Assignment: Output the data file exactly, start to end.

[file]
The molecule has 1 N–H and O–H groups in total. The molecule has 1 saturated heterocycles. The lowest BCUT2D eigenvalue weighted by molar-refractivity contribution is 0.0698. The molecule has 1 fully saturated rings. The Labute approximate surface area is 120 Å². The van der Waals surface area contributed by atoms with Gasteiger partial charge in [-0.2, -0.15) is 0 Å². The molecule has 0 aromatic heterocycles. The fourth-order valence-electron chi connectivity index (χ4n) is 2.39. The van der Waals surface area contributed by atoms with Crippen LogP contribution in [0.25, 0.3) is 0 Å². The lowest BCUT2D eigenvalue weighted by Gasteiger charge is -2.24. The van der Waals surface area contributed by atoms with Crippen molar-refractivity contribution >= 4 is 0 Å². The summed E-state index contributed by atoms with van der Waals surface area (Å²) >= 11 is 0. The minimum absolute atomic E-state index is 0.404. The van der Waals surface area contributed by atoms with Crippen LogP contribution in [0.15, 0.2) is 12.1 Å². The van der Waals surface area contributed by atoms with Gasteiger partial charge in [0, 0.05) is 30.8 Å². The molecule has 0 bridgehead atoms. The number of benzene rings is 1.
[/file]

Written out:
The molecule has 1 N–H and O–H groups in total. The molecule has 1 saturated heterocycles. The lowest BCUT2D eigenvalue weighted by molar-refractivity contribution is 0.0698. The molecule has 1 fully saturated rings. The Labute approximate surface area is 120 Å². The van der Waals surface area contributed by atoms with Gasteiger partial charge in [-0.2, -0.15) is 0 Å². The molecule has 0 aromatic heterocycles. The fourth-order valence-electron chi connectivity index (χ4n) is 2.39. The van der Waals surface area contributed by atoms with Crippen LogP contribution in [0.25, 0.3) is 0 Å². The lowest BCUT2D eigenvalue weighted by Gasteiger charge is -2.24. The van der Waals surface area contributed by atoms with Crippen molar-refractivity contribution >= 4 is 0 Å². The summed E-state index contributed by atoms with van der Waals surface area (Å²) >= 11 is 0. The minimum absolute atomic E-state index is 0.404. The van der Waals surface area contributed by atoms with Crippen LogP contribution in [0.15, 0.2) is 12.1 Å². The van der Waals surface area contributed by atoms with Gasteiger partial charge in [0, 0.05) is 30.8 Å². The molecule has 0 bridgehead atoms. The number of benzene rings is 1.